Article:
The common milkweed
blooms from June to August, profusely and nectar availability is all day
, which is an oddity: [most flowers have nectar in the morning but dry out in the afternoon. The nectar is so sweet and so abundant that if you shake the flower vigorously, droplets of nectar will fall off. The honey from it is light, with a yellow tinge, and it tastes just like the flower smells. Delicious. But if the days gets hot, the abundant nectar becomes sticky and entraps our bees
. If you can water a field at night, that won't be a problem.
The Ohio Spiderwort
makes a beautiful blue flower that bees really like but each flower lasts only one day. However, the many clusters last and last, so I suppose one *could* get spiderwort honey. Because there are no cultivated fields of spiderwort, I've never heard of spiderwort honey. Its nectar will be mixed with all the other nectars in the hive, and contribute to honey having a reputation as an anti-allergy substance [but only if you get local
honey, from the flowers you are allergic to].
Goldenrod is a fall flower very much liked by honeybees... but the taste is horrid according to a number of beeks. Another reason to not
harvest this honey: It comes as one of the very last flowers our bees can use here, so that is what they store for the winter. Let them have this honey.
If you plant rape/ canola
, or if a neighbor plants some nearby, the gorgeous bright yellow fields will be a buzzing magnet for 2-3 weeks, and canola can be planted for a Spring *and* a Fall harvest, greatly increasing the yields. However, it crystalizes in the hive if not extracted as soon as capped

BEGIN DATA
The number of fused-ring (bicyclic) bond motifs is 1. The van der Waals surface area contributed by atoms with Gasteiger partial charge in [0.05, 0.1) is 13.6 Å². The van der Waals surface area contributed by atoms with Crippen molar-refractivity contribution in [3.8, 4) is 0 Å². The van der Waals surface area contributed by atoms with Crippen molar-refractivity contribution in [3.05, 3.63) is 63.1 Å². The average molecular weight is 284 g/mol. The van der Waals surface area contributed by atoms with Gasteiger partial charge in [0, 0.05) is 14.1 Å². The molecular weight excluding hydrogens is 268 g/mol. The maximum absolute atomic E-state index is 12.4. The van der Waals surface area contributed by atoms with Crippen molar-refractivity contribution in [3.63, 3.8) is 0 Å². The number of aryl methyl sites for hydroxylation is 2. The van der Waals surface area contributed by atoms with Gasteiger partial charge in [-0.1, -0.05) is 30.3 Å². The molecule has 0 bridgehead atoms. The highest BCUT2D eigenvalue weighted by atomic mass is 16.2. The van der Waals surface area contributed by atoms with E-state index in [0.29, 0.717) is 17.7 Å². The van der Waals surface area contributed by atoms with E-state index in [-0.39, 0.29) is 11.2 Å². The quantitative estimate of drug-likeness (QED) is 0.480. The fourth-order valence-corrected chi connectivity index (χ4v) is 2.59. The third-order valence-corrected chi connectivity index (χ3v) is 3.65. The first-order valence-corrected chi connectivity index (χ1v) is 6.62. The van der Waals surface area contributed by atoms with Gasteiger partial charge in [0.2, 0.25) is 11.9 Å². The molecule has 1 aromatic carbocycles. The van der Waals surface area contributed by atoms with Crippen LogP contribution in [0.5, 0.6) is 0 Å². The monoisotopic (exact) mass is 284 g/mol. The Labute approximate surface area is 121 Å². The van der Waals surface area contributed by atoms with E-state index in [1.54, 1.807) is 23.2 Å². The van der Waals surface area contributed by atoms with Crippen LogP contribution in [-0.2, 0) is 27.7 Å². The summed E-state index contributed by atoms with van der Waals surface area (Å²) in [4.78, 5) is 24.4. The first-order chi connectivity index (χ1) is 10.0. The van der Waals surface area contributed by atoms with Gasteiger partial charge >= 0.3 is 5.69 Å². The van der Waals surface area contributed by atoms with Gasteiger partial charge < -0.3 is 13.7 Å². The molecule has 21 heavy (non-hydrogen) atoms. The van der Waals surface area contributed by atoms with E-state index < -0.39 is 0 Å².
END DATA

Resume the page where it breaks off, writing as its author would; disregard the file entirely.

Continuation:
, and then bees cannot liquify it for consumption and they will starve. You will have to destroy the combs to harvest it by melting the whole thing if you allow it to harden in the hive. It is a mess!
honey is delicious and abundant. If you can plant basswood, please do: it will greatly help your honey bees: the nectar is very abundant, and here is another thing to consider: The number of blooms per square foot.
Because it is a tree, the basswood will have an enormous number of blooms
when you consider the size of the trunk. To create an overlapping of blooming seasons, consider the height of your blooming material: Canopy
of the tree, bushes, garden crops, forbes, creeping vines can be mixed so you can get more blooms per square footage.
I selected these flowers so you get a taste of the variety of positives and negatives for each. There are many other considerations for your choice of blooms. Remember also that each pollinating insect has its favorites
and our honeybee is actually NOT a great pollinator. She is the "low man on the totem pole", so to speak, and if you plant *only* for honeybees and your weather keeps the bees in the hives, when they come out, the other pollinators will have picked the blossoms they could have enjoyed, so here again, VARIETY, DIVERSITY is important: Provide for all pollinators, not just the honey bees and you will be richly rewarded by the crops afforded by *all* pollinators.